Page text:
BioWorld International Correspondent

LONDON - New European Union rules on clinical trials that come into effect May 1 were a significant factor in Oxxon Pharmaccines Ltd.'s decision to open a U.S. facility in Boston.

"The requirements are significant for a small company, without me being able to identify any benefit," Deirdre Gillespie, CEO, told BioWorld International. "I don't want my timelines and data being dependent on the changes."

The Clinical Trials Directive is intended to harmonize the conduct of trials throughout Europe, including the 10 accession states that are joining the EU in May.

Critics, including the UK BioIndustry Association (BIA) and UK research charities, say the UK government's interpretation of the directive focuses on large-scale commercial trials carried out to gain marketing approvals and is too onerous for smaller-scale, early stage trials.

The BIA expressed concern that the legislation could undermine the UK's attractiveness as a location for carrying out clinical research.

Gillespie concurred, saying: "I haven't met a single biotech CEO with products in clinical trials who thinks this is a good idea. Most are saying: how did we let this creep up on us?'"

However, Gillespie stressed that Oxxon's No. 1 reason for opening the facility in Boston is to file an investigational new drug application with the FDA for its next therapeutic vaccine, a treatment for AIDS.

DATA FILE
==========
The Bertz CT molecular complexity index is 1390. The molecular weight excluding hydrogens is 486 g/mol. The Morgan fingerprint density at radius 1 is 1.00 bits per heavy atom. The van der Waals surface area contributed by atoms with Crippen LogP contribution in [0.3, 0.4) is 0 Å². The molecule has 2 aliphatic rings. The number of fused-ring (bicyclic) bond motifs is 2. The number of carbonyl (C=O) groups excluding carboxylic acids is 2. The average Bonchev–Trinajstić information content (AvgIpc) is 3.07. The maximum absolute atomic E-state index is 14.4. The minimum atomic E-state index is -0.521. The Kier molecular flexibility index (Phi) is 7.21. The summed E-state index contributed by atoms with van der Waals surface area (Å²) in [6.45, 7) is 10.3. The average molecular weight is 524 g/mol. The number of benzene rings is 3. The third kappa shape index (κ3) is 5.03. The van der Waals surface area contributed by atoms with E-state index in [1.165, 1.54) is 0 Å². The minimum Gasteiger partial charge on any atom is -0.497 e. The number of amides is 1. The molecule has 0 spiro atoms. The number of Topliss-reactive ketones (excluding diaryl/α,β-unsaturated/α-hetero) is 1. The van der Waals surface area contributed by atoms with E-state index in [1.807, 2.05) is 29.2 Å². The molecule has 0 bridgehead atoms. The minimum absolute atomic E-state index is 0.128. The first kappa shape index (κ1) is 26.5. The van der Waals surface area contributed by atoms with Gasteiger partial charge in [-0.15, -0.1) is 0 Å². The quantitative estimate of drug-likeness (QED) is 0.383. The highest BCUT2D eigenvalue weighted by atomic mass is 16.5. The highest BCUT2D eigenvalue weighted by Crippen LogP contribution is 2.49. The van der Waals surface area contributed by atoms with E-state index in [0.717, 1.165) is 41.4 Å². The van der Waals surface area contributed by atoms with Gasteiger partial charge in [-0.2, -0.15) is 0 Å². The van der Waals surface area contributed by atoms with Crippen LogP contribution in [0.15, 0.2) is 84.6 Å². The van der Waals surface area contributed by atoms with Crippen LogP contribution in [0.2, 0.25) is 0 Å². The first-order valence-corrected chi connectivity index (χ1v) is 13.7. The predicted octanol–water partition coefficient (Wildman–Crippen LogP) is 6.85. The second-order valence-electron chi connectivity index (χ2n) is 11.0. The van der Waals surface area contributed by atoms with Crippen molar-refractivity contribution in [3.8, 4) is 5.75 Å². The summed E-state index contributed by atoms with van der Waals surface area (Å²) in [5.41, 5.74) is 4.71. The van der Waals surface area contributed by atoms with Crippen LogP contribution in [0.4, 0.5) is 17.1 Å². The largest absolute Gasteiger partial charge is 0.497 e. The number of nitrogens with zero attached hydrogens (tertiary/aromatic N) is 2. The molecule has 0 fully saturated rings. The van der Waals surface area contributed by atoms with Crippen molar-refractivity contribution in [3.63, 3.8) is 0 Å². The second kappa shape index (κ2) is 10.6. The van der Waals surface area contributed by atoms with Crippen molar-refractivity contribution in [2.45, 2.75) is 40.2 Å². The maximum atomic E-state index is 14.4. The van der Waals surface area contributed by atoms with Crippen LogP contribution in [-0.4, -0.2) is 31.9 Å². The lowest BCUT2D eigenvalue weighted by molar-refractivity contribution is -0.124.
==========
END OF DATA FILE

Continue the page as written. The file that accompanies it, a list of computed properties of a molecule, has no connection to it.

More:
"In my experience growing Oxxon, it is advantageous if you have had your technology reviewed by the FDA, and that is the first reason [for setting up the Boston office]," she said. "But the Clinical Trials Directive has had an impact because it is complicated and bitty. I don't want to waste time translating everything into other languages."

The Boston facility also will put Oxxon in touch with experienced bioscience professionals and seasoned investors.

"I will be able to recruit top-notch executives and middle management that I wouldn't be able to persuade to relocate," Gillespie said.

The plan is to recruit eight to 10 staff over the next three years. Gillespie intends to divide her time evenly between Boston and Oxxon's recently opened research facility in Oxford, UK.

The company also announced that it is changing its name from Oxxon Pharmaccines to Oxxon Therapeutics. Although distinctive, Gillespie said she spent too much time explaining the pharmaccines tag. She said she'd rather "stand out for other reasons."

Oxxon raised £15 million (US$26.8 million) a year ago in its third funding round, enabling it to push its two lead products for hepatitis B and melanoma through to proof of efficacy.

"We are close to Phase II data now," Gillespie said. "We expect first results mid-year, with more results flowing in over the following six months."

The company has been offered terms for commercial rights to the two products, but Gillespie said: "We made a decision to wait. With a bit of data you can put a [zero] on the end [of a deal's value]."

Oxxon also has full rights to three further vaccines - for HIV infection, malaria and tuberculosis - which are being developed by academic collaborators. All have charitable funding.

The vaccines use sequential immunization with two different vectors carrying the gene for the same antigen. The "PrimeBoost" system primes the immune system to recognize the target and then boosts the immune response, generating cytotoxic T lymphocytes.

Gillespie said she will be looking for funding from the beginning of next year. "As the Phase II data come available in parallel with needing money, we will probably do another private round rather than try an [initial public offering]."